News and Insights

How Outdoor Tourism is Adapting to Climate’s Impact on Adventure Travel

March 19, 2024

PR Week recently wrote a piece about the impact of rising temperatures on travelers’ decision-making processes, and the way brands and destinations are evolving their marketing to appeal to this consumer consciousness. Marcomm strategists who specialize in brands and destinations that are rooted in the outdoors are leading the charge: before coolcations were a trend, outdoor enthusiasts in all seasons have been making travel and purchase decisions based on climate and conditions.

Of course, skiers, snowboarders and winter enthusiasts plan their bucket lists and schedule their trips around powder predictions, which this winter has proven is less predictable than ever. The same goes for summer enthusiasts, from hikers and bikers to climbers and runners. Interest in outdoor warm-weather activity continues to grow exponentially. According to the USDA, the number of adult hikers in the US is projected to reach 102.2 million by 2030, up from 78.3 million in 2008. At the same time, rising temperatures and growing risk of wildfires impedes access to trails and has a negative impact on our overall health, according to Consumer Lifestyle & Sports client, Protect Our Winters (POW).

Adventure and outdoor-fueled travel will continue to boom, it’s just a matter of what activities will be available and what gear travelers are packing, and destinations are adapting.

Travel and tourism clients come to us (the Consumer Lifestyle & Sports team at FINN) because of our decades working in outdoor, wellness, sports and travel/tourism. It’s an interesting and unusual intersection, because you need to have experts in each arena beyond traditional travel in order to contribute ideas and intelligence that really make a difference. A trusted agency team with the right expertise will broaden the audience in the right ways.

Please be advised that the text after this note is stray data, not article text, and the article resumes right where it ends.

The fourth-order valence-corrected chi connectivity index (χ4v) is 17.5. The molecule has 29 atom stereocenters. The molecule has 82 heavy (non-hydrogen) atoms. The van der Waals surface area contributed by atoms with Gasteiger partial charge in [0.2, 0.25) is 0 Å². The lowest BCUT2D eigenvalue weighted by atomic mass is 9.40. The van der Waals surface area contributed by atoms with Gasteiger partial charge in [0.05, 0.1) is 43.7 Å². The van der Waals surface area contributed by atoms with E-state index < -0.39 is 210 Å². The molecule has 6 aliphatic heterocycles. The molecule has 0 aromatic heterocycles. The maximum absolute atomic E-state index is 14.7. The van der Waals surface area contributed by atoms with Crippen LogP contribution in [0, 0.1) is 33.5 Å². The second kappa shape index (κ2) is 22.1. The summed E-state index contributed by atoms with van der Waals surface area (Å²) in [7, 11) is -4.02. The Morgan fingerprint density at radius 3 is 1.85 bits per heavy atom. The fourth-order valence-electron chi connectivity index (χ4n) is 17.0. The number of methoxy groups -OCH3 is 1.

As marketers in this space, we are thinking much more holistically about the impact of rising temperatures, and ways to engage travelers with increasingly diversified interests to flatten the peaks and valleys of seasonal travel. A few examples: client Visit Salt Lake is promoting hiking trails and climbing experiences within the city limits; Alberta is drawing attention to river surfing opportunities; and St. Kitts has capitalized on the long-term success of its annual summer music festival to introduce an entire Summer of Fun, rich with culinary and cultural experiences and outdoor adventures.

As a result of this refined approach, our clients in outdoor/active destinations are thriving. Alberta (CAN) saw $10.72 billion CAD in tourism spending in 2022, up $600 million from 2019 levels, and driving approximately 80,000 full-time equivalent jobs, and resorts like The St. Regis Aspen have record occupancies.

Consumers have long chosen travel destinations that give them new experiences at the optimal times of year. Capitalizing on the coolcation trend is about more than escaping the heat: it is all about strategic 12-month marketing, helping consumers visualize the year-round experiences our clients have to offer – particularly in the worlds of outdoor and wellness.

TAGS: Sports Marketing, Consumer & Lifestyle

POSTED BY: Samantha Lacher

Samantha Lacher